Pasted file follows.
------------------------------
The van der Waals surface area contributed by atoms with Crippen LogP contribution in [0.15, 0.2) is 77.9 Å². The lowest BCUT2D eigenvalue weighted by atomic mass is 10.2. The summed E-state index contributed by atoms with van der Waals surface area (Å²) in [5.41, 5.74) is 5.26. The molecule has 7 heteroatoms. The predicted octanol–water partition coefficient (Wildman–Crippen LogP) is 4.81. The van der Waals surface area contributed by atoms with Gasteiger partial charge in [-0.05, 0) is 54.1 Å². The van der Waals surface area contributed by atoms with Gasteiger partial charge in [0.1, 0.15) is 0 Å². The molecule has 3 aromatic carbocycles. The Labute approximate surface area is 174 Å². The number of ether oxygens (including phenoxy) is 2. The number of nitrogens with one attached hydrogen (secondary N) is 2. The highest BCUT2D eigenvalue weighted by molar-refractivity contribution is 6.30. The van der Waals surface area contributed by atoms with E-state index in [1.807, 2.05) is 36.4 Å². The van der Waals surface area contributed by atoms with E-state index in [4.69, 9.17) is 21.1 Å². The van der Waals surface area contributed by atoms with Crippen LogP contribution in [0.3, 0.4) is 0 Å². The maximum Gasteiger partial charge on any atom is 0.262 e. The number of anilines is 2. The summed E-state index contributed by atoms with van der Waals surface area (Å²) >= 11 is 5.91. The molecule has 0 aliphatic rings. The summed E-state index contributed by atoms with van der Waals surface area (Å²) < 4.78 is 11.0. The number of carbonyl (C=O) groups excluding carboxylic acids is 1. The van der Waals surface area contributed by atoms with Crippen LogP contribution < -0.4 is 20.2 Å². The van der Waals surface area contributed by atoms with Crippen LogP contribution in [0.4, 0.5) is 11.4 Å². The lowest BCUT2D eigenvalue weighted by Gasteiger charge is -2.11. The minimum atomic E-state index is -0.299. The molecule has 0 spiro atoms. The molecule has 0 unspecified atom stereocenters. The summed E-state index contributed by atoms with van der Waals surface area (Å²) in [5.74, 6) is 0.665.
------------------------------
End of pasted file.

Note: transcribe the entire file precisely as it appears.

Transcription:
The van der Waals surface area contributed by atoms with Crippen LogP contribution in [0.15, 0.2) is 77.9 Å². The lowest BCUT2D eigenvalue weighted by atomic mass is 10.2. The summed E-state index contributed by atoms with van der Waals surface area (Å²) in [5.41, 5.74) is 5.26. The molecule has 7 heteroatoms. The predicted octanol–water partition coefficient (Wildman–Crippen LogP) is 4.81. The van der Waals surface area contributed by atoms with Gasteiger partial charge in [-0.05, 0) is 54.1 Å². The van der Waals surface area contributed by atoms with Gasteiger partial charge in [0.1, 0.15) is 0 Å². The molecule has 3 aromatic carbocycles. The Labute approximate surface area is 174 Å². The number of ether oxygens (including phenoxy) is 2. The number of nitrogens with one attached hydrogen (secondary N) is 2. The highest BCUT2D eigenvalue weighted by molar-refractivity contribution is 6.30. The van der Waals surface area contributed by atoms with E-state index in [1.807, 2.05) is 36.4 Å². The van der Waals surface area contributed by atoms with E-state index in [4.69, 9.17) is 21.1 Å². The van der Waals surface area contributed by atoms with Crippen LogP contribution in [0.3, 0.4) is 0 Å². The maximum Gasteiger partial charge on any atom is 0.262 e. The number of anilines is 2. The summed E-state index contributed by atoms with van der Waals surface area (Å²) >= 11 is 5.91. The molecule has 0 aliphatic rings. The summed E-state index contributed by atoms with van der Waals surface area (Å²) < 4.78 is 11.0. The number of carbonyl (C=O) groups excluding carboxylic acids is 1. The van der Waals surface area contributed by atoms with Crippen LogP contribution < -0.4 is 20.2 Å². The van der Waals surface area contributed by atoms with Crippen LogP contribution in [0.4, 0.5) is 11.4 Å². The lowest BCUT2D eigenvalue weighted by Gasteiger charge is -2.11. The minimum atomic E-state index is -0.299. The molecule has 0 spiro atoms. The molecule has 0 unspecified atom stereocenters. The summed E-state index contributed by atoms with van der Waals surface area (Å²) in [5.74, 6) is 0.665.